The Higgins Laboratory
From brains to robots, and everything in between.
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College Web Media SELF LESS Dr. Charles Higgins - Professor, Dept. of Neuroscience, U of A
“College Web Media SELF LESS Dr. Charles Higgins - Professor, Dept. of Neuroscience, U of A”, College Web Media, July 9, 2015.
Dr. Charles Higgins on the science fiction in SELFLESS
“Dr. Charles Higgins on the science fiction in SELFLESS”, RadioHamburg.de, July 7, 2015.
The real science behind the movie "Self/less"
Self/less Electronic Press Kit: Charles Higgins on "shedding"
Professor Higgins flew to Los Angeles to be interviewed about the science of the movie "Self/less", released July 10, 2015.
UA professor aims to provide students with real-world skills
"UA professor aims to provide students with real-world skills" (video), Arizona Alumni Magazine, May 6, 2015.
What's it like working in the Higgins lab?
Ever wonder what it would be like working in the Higgins Laboratory? This video sums it up pretty well.
The benefits of omega-3 fatty acids
Omega-3 DHA fatty acids have a number of health benefits, including lowered risk of heart disease, reduced vulnerability to depression, and perhaps even protection against Alzheimer's disease and dementia. The video below elaborates.
TEDx Tucson Talk, 2013
NROS 215: Final Project
NROS 215: Greatest Hits Spring 2013
NROS 415: Greatest Hits 2012
NROS 415: Human recordings
NROS 415: Fly optic lobe recording
Spinning a tetrode
NROS 415: Fly muscle stimulation
NROS 415: movie night
NROS 415: Fly ventral nerve cord preparation
Watch out for your finger!
Our work with dragonflies sometimes requires us to raise adults from the larval state. Watch out if you put your finger in the tank!
Simulated rat cognition
Dragonfly brain recordings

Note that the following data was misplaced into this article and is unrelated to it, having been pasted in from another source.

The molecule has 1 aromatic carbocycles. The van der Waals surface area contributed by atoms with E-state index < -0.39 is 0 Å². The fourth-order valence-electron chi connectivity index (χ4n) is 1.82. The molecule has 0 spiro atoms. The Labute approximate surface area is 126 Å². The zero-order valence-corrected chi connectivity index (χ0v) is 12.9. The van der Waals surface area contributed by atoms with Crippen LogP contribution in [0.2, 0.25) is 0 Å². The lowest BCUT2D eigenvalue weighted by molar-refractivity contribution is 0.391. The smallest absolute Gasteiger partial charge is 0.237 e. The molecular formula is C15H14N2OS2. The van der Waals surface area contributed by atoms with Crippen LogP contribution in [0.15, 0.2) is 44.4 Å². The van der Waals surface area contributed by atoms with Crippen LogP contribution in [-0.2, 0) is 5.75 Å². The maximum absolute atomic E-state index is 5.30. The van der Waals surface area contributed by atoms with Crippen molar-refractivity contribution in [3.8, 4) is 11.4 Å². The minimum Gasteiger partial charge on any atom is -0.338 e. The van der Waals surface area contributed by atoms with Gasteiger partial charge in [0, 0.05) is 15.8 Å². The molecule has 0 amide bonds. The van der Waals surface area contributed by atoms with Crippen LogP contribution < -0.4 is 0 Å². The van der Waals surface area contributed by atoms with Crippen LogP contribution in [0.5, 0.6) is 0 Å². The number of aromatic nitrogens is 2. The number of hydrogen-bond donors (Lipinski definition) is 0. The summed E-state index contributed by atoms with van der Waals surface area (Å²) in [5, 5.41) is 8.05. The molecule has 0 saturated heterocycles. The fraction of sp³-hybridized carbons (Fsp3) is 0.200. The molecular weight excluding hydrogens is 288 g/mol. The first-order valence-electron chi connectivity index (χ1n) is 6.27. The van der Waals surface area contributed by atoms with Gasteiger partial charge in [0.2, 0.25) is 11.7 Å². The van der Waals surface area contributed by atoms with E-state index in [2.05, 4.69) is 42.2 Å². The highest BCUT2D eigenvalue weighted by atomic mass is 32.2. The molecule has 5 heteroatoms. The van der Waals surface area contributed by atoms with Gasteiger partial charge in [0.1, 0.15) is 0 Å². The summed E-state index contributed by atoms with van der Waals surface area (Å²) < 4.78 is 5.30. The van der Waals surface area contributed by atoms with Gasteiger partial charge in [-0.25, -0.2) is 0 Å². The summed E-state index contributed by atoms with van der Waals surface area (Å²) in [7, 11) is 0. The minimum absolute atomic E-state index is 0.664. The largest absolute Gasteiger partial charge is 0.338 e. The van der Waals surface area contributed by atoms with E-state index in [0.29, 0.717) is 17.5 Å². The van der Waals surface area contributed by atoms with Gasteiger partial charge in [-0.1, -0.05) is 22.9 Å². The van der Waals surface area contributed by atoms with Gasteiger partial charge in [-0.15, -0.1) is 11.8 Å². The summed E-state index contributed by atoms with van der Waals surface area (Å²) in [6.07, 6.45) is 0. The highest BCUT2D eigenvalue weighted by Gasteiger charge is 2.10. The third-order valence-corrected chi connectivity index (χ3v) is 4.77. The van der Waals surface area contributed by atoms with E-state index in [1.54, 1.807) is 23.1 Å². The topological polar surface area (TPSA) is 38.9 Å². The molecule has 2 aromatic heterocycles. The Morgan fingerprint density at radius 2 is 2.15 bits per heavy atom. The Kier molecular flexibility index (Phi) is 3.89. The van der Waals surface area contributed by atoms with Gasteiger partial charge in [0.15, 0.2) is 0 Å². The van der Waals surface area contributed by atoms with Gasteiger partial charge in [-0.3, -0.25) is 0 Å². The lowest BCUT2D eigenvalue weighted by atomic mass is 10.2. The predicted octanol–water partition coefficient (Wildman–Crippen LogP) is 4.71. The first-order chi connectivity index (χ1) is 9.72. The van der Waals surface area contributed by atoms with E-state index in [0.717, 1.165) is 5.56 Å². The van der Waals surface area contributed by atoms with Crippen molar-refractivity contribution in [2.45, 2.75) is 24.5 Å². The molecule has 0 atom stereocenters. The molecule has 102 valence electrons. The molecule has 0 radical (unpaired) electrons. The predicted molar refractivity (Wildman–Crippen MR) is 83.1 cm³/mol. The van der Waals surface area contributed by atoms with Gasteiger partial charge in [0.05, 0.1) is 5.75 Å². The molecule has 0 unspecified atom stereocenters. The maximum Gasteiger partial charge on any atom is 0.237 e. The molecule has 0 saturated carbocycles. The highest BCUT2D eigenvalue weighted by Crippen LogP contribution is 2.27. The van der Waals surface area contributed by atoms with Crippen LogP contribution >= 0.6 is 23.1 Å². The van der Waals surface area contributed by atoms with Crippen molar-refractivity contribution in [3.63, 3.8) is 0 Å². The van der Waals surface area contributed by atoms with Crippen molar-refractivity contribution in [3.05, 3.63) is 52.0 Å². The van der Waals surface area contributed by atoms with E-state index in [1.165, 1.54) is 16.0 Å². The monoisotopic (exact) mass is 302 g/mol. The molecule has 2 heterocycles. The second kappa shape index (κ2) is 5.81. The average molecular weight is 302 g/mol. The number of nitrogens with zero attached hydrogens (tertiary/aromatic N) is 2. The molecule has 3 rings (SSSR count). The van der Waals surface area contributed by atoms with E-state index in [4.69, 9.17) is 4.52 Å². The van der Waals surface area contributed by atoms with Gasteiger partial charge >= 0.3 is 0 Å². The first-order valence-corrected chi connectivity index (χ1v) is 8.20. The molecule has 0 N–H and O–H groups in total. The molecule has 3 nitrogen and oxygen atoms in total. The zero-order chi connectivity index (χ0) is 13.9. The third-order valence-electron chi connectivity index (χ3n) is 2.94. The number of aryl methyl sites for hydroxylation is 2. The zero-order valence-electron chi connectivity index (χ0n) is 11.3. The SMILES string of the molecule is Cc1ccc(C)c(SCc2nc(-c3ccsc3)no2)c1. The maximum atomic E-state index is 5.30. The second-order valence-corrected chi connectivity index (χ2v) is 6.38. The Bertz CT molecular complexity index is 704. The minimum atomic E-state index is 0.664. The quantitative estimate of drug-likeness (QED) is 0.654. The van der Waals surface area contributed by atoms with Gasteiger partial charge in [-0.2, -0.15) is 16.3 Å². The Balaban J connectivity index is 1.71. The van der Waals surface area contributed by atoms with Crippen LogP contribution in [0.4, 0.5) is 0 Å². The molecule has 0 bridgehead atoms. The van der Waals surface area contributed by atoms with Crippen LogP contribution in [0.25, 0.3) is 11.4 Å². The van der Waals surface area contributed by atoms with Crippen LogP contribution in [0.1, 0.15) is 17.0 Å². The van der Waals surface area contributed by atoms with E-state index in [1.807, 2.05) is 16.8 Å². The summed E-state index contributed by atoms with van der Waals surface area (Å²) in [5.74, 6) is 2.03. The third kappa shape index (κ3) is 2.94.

Neuromorphic target tracking simulation
This video shows a simulation of target tracking using the
algorithm described in
The Brain-Machine Interface
This video features the mothbot near the end.
Robo-Moth goes Gizmoz
The RoboMoth: Optomotor response test
In this video, you can actually see the RoboMoth robot turn when the moth sees visual motion. This is possible because we have coupled the vision system of the moth directly to the robot.
The RoboMoth: Horizontal cell response
In this video, you can see and hear the response of a direction-selective visual neuron in the moth's brain responding to a visual stimulus.
Neuromorphic VLSI robotic target tracking
This video shows a robotic demonstration simulation of target tracking using actual
designed using the
algorithm described in
Flight of the Insecti-Blimp
Daily Planet television show, The Discovery Channel
Multi-chip motion sensor demo
This video demonstrates a
hardware system processing visual motion. It mimics a living visual system to selectively respond to one direction of motion versus another. You can find details
in this paper.
(As you might guess, this video was made just about the same time as Star Wars Episode I was released.)
In absentia lucis,
Professor Higgins is again
part of the Nifty Fifty